Make a React Hook out of Your Native Module

Make a React Hook out of Your Native Module

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In short

If you're a web development enthusiast or a React Native aficionado, React Hooks might have caught your attention. These innovative features allow you to build functional components, eliminating the need for class extensions like <rte-code>React.Component<rte-code> to handle state and lifecycles. To learn more, check out the article!

Understanding the React Hooks

If you like to stay up to date with the latest trends in web development (or you’re React Native geek like me 😅), you probably heard something about React Hooks. They leverage the ability to write functional components by providing an ability to use state or life cycles without writing the class that is extending <rte-code>React.Component<rte-code>. If you want to learn more about them, make sure to read this ReactJS article.

The idea behind hooks sounds excellent, and it should clean up a lot of boilerplate from our React codebases. It’s not different when we are speaking about React Native apps — they heavily depend on React and encapsulates its patterns as well.

If you are the early adopter and tried to use hooks in React Native application some time ago, you could get disappointed by the fact that the newest releases of React Native don’t support this feature yet.

But lately, (as many other things in the universe) it has changed! The next release of React Native (0.59) supports React 16.8, and obviously hooks!

Functions like <rte-code>useState<rte-code> or <rte-code>useEffect<rte-code> are now in place, waiting for us to use them in our freshly written functional components. That’s great! But what if you want to write your custom hook? For example, you want to provide a cool way to consume your module in functional components. Be patient! You’ll learn that in the next few minutes.

Preparing the app

Let’s start with initializing the app. My app will be called NativeHookTester, but you can choose any name you want.

NOTE: At the moment the next version is at 0.59.0-rc.2, but this tutorial should work with any RN ≥ 0.59.

While using classes in your modern React apps are perfectly fine, and you shouldn’t invest much time into refactoring existing codebases to functional components using hooks, in our case, I’d like to do that to consume our hook. Let’s change the following lines:


Not only did we turn our class into the function, but also we played a bit with rendered content. Now instead of a welcome message, we have a fancy <TextInput /> ! 🤑

mobile screen with text input

NOTE: Remember to fix imports as well! If you wonder what’re the input styles: <rte-code>{width: 150, height: 30, backgroundColor: ‘white’, borderColor: ‘black’, borderWidth: 1}<rte-code>

Writing a custom hook for native module

Custom hooks for native modules aren’t different from any other hooks. You can use the same pattern to encapsulate communication with some service, database or any other action. Since it’s not an article on writing native modules, I’ll use something that is available with React Native. I chose Clipboard API, but you can write your ow native module following these articles on GitHub (iOS / Android).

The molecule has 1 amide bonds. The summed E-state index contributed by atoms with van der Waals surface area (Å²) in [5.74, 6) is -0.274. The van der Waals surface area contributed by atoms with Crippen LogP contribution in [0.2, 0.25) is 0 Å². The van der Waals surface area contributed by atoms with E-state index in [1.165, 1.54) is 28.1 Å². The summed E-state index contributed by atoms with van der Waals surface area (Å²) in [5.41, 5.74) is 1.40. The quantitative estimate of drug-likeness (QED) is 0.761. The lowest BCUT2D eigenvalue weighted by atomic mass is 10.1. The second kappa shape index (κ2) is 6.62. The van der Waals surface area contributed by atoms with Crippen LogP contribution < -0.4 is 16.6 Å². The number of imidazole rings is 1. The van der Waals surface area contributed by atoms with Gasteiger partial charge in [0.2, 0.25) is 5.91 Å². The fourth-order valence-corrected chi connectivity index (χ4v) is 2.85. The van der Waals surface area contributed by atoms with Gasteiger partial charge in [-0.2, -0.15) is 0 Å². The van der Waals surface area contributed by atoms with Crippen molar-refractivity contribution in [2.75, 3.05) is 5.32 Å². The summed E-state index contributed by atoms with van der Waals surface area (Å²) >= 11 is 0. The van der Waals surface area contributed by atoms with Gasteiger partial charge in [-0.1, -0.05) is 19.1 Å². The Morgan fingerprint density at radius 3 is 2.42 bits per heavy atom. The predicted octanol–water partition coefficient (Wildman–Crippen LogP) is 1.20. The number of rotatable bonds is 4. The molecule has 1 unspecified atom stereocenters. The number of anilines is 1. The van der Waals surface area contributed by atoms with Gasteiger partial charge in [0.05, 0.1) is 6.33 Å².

Let’s start! 🚀 I created the file called <rte-code>useClipboard.js<rte-code>, I expect it to return the tuple that contains a value stored in the Clipboard, and a function to set the value in the Clipboard. It should look like this:

and our App() function should consume it in the following way:

So far, so good, we need to move further and import a <rte-code>NativeModule<rte-code> called <rte-code>Clipboard<rte-code>. If you take a closer look at what’s available under that module, you’ll see that it contains two methods that could potentially fit our needs. The first one is called getString() and the second one setString(). To consume them we could write code like this:

It looks good, but it won’t work… 😢 I mean, technically it will, but not the way we want it to work. If we dig deeper into <rte-code>Clipboard<rte-code> code, we’ll discover that getString() function is <rte-code>async<rte-code> and we need an <rte-code>await<rte-code> statement to assign the value returned from promise to our <rte-code>contentsvariable<rte-code>.

But we don’t really want to make our hook an asynchronous function. We want to keep it as simple as possible, so ideally calling:

in App() function body should do the job. To achieve that we’ll need some state inside our hook. Guess what — we can use the state hook inside our hook! 🤯

Make a React Hook out of your Native Module meme

Consider the following code:

Looks good, hmm? Now we can set value from our input to the clipboard. After that, we should be able to read its value from the state.

setting value from input to clipboard

But it’s not exactly what we want to do. As you can see after we refresh the app, we are not able to look at the contents of the clipboard. That’s because we are not precisely reading it. It sounds like it’s the time to deal with async stuff.

It turns out that our savior, in this case, will be no different. Asynchronous communication is some side effect, and yet another great hook will save us from oppression. This time we’ll use useEffect.

Currently <rte-code>clipboardContents<rte-code> is correctly filled with the data from <rte-code>Clipboard<rte-code>.

clipboard filled with data

That’s it! If you want to see the whole code, please check out this GitHub repo.


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